While money is tight, Baldwin County’s newest town has accumulated a surplus that will help in the coming years, an auditor told municipal officials.
The Magnolia Springs Town Council voted Tuesday night to approve a budget for the 2008-09 fiscal year.
While sales tax expectations are down — from $102,000 last year to a projected $80,000 in the new budget — the town will have more money this year when $87,100 in grants and a $40,000 surplus are added in, according to budget reports.
By keeping expenses low since the town was incorporated in 2006, Magnolia Springs has not run up debts that have hit some cities when revenue dropped in recent months
After being closed to the public more than three years, the gates to “The Springs” were unlocked without ceremony Friday, reopening the site popular with residents for decades.
While work continues to complete the project and an official opening still has not been scheduled, residents can check out the new observation deck overlooking a restored waterway, said Town Councilwoman Reva Hinson.
“It’s been closed since before the town incorporated two years ago,” Hinson said. “It feels like it’s taken forever, but there’s been a lot of work. People have been calling Town Hall asking ‘When are you going to reopen The Springs?’ and ‘Will we be able to go swimming again?’ Well, they won’t be able to swim anymore, but it’s reopened.”
Regulations that go into effect next week should help protect the town’s appearance and environment, according to officials.
The Magnolia Springs Town Council voted earlier this week to approve ordinances establishing regulations for sewer systems and a commercial zoning overlay district for the area along U.S. 98. The council also voted to lift a building permit moratorium established in June.
The sewer ordinance restricts placing lines within 200 feet of the Magnolia River and sets other limits on wastewater systems in the area.
The United Bank off Highway 49 and Highway 98 was robbed Friday afternoon. Baldwin County Sheriff’s Deputies have obtained surveillance photos of the man who robbed the bank. Deputies are asking anyone with information to contact the Baldwin County Sheriff’s Office at (251) 937-0202.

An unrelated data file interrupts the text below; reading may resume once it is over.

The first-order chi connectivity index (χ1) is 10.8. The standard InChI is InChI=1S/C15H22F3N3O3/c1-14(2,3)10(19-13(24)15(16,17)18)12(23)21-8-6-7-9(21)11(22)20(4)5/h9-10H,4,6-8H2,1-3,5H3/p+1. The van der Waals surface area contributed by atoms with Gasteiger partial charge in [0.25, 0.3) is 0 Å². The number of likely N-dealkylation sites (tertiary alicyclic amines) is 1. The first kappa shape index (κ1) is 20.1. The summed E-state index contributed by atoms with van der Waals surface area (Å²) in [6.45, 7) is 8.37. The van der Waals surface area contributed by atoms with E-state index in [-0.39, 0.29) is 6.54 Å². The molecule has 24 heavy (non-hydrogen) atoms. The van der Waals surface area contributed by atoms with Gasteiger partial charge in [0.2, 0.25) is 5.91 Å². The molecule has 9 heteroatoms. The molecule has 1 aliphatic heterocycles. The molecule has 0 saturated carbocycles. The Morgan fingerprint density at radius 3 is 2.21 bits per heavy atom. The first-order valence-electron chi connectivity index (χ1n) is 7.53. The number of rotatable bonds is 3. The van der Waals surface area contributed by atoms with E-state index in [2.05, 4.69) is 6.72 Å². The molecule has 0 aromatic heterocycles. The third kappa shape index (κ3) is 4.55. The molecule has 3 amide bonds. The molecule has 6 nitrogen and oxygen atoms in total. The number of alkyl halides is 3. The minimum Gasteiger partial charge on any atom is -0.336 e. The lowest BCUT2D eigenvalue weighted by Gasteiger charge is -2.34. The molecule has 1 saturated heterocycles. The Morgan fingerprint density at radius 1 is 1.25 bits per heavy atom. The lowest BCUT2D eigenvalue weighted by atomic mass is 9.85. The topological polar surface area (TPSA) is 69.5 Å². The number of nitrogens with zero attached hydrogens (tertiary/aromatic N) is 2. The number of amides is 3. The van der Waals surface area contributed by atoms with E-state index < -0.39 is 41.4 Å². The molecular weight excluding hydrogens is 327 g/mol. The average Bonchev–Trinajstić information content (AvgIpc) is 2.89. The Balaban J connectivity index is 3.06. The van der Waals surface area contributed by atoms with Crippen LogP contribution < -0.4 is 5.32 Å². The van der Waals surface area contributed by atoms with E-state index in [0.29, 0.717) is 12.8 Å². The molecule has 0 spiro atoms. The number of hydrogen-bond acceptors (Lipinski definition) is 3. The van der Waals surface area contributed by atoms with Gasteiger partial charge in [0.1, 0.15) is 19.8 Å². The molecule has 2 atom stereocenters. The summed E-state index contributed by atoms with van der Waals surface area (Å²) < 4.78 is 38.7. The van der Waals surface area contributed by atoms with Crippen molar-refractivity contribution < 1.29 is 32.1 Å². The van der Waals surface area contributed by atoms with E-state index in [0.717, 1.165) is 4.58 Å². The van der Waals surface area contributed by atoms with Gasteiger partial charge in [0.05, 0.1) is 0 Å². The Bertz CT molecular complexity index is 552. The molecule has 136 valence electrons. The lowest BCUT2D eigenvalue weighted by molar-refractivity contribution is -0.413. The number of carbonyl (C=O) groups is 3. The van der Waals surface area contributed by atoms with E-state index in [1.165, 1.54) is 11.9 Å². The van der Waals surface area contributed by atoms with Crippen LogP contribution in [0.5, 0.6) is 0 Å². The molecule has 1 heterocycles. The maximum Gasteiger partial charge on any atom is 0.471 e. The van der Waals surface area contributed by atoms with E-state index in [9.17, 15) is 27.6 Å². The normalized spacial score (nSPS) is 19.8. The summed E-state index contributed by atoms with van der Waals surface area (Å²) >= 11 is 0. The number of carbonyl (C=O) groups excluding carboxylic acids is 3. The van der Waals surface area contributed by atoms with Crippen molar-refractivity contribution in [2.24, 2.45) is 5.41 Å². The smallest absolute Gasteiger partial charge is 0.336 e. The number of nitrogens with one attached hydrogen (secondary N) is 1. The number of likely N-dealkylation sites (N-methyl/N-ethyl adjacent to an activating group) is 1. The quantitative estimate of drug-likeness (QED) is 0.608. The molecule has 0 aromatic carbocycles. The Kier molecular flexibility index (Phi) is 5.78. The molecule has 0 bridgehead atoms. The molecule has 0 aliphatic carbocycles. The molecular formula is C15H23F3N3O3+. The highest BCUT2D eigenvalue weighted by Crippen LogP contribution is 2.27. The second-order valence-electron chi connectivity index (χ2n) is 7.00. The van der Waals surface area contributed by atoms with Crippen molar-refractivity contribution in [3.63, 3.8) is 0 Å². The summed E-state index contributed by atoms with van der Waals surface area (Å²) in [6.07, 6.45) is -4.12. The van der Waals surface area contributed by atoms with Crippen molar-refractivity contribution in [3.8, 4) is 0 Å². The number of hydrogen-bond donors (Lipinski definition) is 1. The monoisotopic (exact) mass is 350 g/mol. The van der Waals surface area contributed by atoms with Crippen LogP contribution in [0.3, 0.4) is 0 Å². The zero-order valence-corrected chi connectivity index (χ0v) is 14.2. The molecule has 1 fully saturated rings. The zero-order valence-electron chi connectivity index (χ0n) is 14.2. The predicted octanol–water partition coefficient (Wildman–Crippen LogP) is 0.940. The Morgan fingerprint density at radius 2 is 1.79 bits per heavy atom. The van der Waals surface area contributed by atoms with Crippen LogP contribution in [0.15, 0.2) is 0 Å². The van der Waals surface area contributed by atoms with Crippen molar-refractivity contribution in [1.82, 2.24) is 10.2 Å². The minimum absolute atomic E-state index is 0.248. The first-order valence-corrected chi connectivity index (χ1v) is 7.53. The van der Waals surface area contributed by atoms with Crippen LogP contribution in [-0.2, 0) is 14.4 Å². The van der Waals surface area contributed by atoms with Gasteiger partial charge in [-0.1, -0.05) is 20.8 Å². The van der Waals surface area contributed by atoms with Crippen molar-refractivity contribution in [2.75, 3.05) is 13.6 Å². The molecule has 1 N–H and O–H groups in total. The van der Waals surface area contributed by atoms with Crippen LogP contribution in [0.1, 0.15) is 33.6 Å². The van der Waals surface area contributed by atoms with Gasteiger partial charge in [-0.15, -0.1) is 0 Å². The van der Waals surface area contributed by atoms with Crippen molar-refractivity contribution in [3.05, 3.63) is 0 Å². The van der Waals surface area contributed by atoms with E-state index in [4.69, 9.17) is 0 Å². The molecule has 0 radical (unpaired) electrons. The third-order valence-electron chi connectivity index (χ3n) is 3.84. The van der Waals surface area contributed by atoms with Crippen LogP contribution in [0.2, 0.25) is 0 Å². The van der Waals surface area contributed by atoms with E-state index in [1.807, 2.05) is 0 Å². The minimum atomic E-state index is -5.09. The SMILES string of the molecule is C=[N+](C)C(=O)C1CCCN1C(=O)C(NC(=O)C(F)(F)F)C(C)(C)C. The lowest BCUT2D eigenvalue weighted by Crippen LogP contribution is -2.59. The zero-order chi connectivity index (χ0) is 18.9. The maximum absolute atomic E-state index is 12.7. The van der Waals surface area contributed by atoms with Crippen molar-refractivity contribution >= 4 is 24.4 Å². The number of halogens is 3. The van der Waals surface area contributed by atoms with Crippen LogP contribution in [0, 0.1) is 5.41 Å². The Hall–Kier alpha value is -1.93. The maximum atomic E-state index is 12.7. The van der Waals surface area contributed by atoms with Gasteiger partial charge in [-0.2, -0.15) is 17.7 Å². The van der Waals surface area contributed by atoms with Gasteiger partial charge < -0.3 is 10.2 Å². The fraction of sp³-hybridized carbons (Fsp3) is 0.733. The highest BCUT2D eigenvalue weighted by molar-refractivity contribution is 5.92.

The County Commission moved closer Tuesday to fulfilling its goal of turning “Garbage to Gold” by finalizing a grant application to help fund a $68,500 plan to run a generator with landfill byproducts.
The county is seeking $40,000 from the Department of Economic and Community Affairs and, if approved, would put up $28,500 in local matching funds, according to commission records.
The money would be used to install a 25-kilowatt generator at the Magnolia Landfill that would be powered mostly by natural gas produced by biodegrading waste. A small amount of biodiesel fuel being produced at the landfill will be used as well, officials said.
Baldwin’s first law enforcement agreement between a town and the county takes effect Monday when a deputy starts full-time duty assigned to Magnolia Springs.
Deputy Wayne Gandy, a 26-year veteran of the Sheriff’s Office, has been assigned as the law enforcement officer for the county’s newest municipality, Sheriff Huey “Hoss” Mack Jr. said. Under the agreement, the Sheriff’s Office will provide law enforcement services for Magnolia Springs at a cost of $50,000 a year.
Traffic, development and environmental preservation are among the main issues to be considered in preparing a comprehensive plan for Baldwin County’s newest municipality, according to officials and residents.
The Magnolia Springs Town Council will have a final public meeting tonight to discuss the plan. The meeting will begin at 6 p.m. at the Community Hall on Oak Street, said Mayor Charles Houser.